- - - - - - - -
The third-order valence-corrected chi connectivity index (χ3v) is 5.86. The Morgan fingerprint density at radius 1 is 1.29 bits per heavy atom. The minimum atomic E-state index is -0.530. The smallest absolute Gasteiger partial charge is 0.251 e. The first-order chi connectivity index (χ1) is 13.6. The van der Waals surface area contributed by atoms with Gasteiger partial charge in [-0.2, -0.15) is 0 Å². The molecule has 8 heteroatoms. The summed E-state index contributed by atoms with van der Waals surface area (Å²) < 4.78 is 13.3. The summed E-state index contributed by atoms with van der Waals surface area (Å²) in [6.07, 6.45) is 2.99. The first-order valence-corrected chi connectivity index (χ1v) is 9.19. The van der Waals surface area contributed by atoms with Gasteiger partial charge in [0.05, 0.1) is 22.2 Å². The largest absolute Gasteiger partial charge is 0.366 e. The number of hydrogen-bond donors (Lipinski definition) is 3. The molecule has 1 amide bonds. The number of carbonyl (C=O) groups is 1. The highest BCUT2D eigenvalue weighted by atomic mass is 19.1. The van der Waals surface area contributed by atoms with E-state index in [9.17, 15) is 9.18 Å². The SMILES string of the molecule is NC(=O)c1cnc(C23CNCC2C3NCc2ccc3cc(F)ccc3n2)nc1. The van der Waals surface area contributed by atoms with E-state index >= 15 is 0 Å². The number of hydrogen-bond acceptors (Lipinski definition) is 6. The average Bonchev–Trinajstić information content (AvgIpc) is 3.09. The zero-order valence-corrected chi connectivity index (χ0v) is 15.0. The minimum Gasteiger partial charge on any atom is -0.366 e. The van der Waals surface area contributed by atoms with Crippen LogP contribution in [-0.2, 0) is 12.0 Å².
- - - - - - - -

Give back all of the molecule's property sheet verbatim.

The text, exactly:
The third-order valence-corrected chi connectivity index (χ3v) is 5.86. The Morgan fingerprint density at radius 1 is 1.29 bits per heavy atom. The minimum atomic E-state index is -0.530. The smallest absolute Gasteiger partial charge is 0.251 e. The first-order chi connectivity index (χ1) is 13.6. The van der Waals surface area contributed by atoms with Gasteiger partial charge in [-0.2, -0.15) is 0 Å². The molecule has 8 heteroatoms. The summed E-state index contributed by atoms with van der Waals surface area (Å²) < 4.78 is 13.3. The summed E-state index contributed by atoms with van der Waals surface area (Å²) in [6.07, 6.45) is 2.99. The first-order valence-corrected chi connectivity index (χ1v) is 9.19. The van der Waals surface area contributed by atoms with Gasteiger partial charge in [0.05, 0.1) is 22.2 Å². The largest absolute Gasteiger partial charge is 0.366 e. The number of hydrogen-bond donors (Lipinski definition) is 3. The molecule has 1 amide bonds. The number of carbonyl (C=O) groups is 1. The highest BCUT2D eigenvalue weighted by atomic mass is 19.1. The van der Waals surface area contributed by atoms with E-state index in [9.17, 15) is 9.18 Å². The SMILES string of the molecule is NC(=O)c1cnc(C23CNCC2C3NCc2ccc3cc(F)ccc3n2)nc1. The van der Waals surface area contributed by atoms with E-state index >= 15 is 0 Å². The number of hydrogen-bond acceptors (Lipinski definition) is 6. The average Bonchev–Trinajstić information content (AvgIpc) is 3.09. The zero-order valence-corrected chi connectivity index (χ0v) is 15.0. The minimum Gasteiger partial charge on any atom is -0.366 e. The van der Waals surface area contributed by atoms with Crippen LogP contribution in [-0.2, 0) is 12.0 Å².